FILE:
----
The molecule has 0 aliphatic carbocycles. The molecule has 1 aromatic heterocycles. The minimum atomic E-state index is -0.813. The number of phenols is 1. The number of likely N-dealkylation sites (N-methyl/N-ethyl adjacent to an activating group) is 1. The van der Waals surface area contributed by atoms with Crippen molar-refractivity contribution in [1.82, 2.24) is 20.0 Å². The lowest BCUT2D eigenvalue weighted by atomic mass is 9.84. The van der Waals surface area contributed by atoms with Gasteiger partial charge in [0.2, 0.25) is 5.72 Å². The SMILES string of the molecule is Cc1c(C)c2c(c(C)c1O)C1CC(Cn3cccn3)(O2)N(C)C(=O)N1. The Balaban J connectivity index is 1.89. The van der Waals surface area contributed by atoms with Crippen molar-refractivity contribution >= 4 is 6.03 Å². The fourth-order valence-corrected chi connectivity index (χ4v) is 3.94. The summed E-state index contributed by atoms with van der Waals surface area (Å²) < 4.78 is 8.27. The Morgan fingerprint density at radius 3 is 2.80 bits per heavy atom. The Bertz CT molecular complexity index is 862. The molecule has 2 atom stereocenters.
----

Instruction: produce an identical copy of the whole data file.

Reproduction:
The molecule has 0 aliphatic carbocycles. The molecule has 1 aromatic heterocycles. The minimum atomic E-state index is -0.813. The number of phenols is 1. The number of likely N-dealkylation sites (N-methyl/N-ethyl adjacent to an activating group) is 1. The van der Waals surface area contributed by atoms with Crippen molar-refractivity contribution in [1.82, 2.24) is 20.0 Å². The lowest BCUT2D eigenvalue weighted by atomic mass is 9.84. The van der Waals surface area contributed by atoms with Gasteiger partial charge in [0.2, 0.25) is 5.72 Å². The SMILES string of the molecule is Cc1c(C)c2c(c(C)c1O)C1CC(Cn3cccn3)(O2)N(C)C(=O)N1. The Balaban J connectivity index is 1.89. The van der Waals surface area contributed by atoms with Crippen molar-refractivity contribution >= 4 is 6.03 Å². The fourth-order valence-corrected chi connectivity index (χ4v) is 3.94. The summed E-state index contributed by atoms with van der Waals surface area (Å²) < 4.78 is 8.27. The Morgan fingerprint density at radius 3 is 2.80 bits per heavy atom. The Bertz CT molecular complexity index is 862. The molecule has 2 atom stereocenters.